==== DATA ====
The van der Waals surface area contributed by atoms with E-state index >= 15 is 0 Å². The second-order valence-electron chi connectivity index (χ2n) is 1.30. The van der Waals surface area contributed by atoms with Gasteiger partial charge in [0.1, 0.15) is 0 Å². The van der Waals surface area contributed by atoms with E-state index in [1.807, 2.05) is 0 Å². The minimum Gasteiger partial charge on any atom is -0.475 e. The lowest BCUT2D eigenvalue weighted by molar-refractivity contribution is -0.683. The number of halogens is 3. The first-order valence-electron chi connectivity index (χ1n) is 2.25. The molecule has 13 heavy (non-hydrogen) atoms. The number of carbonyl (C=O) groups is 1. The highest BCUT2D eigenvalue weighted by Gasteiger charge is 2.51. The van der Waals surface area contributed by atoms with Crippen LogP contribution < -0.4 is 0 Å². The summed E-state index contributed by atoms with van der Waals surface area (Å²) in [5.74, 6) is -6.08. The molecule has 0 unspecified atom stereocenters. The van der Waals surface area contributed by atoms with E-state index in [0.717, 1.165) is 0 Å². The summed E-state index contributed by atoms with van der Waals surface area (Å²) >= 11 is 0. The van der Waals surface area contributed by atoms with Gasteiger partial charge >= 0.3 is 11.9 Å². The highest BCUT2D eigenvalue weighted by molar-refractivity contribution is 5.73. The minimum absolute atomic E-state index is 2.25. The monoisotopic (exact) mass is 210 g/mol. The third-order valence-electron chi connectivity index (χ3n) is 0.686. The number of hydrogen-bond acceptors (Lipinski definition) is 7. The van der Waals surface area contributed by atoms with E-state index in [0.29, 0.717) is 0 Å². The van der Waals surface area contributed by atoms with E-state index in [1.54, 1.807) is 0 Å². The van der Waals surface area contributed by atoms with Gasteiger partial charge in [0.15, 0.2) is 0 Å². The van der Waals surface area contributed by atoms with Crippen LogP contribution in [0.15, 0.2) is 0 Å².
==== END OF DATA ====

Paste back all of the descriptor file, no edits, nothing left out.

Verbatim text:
The van der Waals surface area contributed by atoms with E-state index >= 15 is 0 Å². The second-order valence-electron chi connectivity index (χ2n) is 1.30. The van der Waals surface area contributed by atoms with Gasteiger partial charge in [0.1, 0.15) is 0 Å². The van der Waals surface area contributed by atoms with E-state index in [1.807, 2.05) is 0 Å². The minimum Gasteiger partial charge on any atom is -0.475 e. The lowest BCUT2D eigenvalue weighted by molar-refractivity contribution is -0.683. The number of halogens is 3. The first-order valence-electron chi connectivity index (χ1n) is 2.25. The molecule has 13 heavy (non-hydrogen) atoms. The number of carbonyl (C=O) groups is 1. The highest BCUT2D eigenvalue weighted by Gasteiger charge is 2.51. The van der Waals surface area contributed by atoms with Crippen LogP contribution < -0.4 is 0 Å². The summed E-state index contributed by atoms with van der Waals surface area (Å²) in [5.74, 6) is -6.08. The molecule has 0 unspecified atom stereocenters. The van der Waals surface area contributed by atoms with E-state index in [0.717, 1.165) is 0 Å². The summed E-state index contributed by atoms with van der Waals surface area (Å²) >= 11 is 0. The van der Waals surface area contributed by atoms with Gasteiger partial charge >= 0.3 is 11.9 Å². The highest BCUT2D eigenvalue weighted by molar-refractivity contribution is 5.73. The minimum absolute atomic E-state index is 2.25. The monoisotopic (exact) mass is 210 g/mol. The third-order valence-electron chi connectivity index (χ3n) is 0.686. The number of hydrogen-bond acceptors (Lipinski definition) is 7. The van der Waals surface area contributed by atoms with E-state index in [0.29, 0.717) is 0 Å². The van der Waals surface area contributed by atoms with E-state index in [1.54, 1.807) is 0 Å². The van der Waals surface area contributed by atoms with Gasteiger partial charge in [0.15, 0.2) is 0 Å². The van der Waals surface area contributed by atoms with Crippen LogP contribution in [0.15, 0.2) is 0 Å².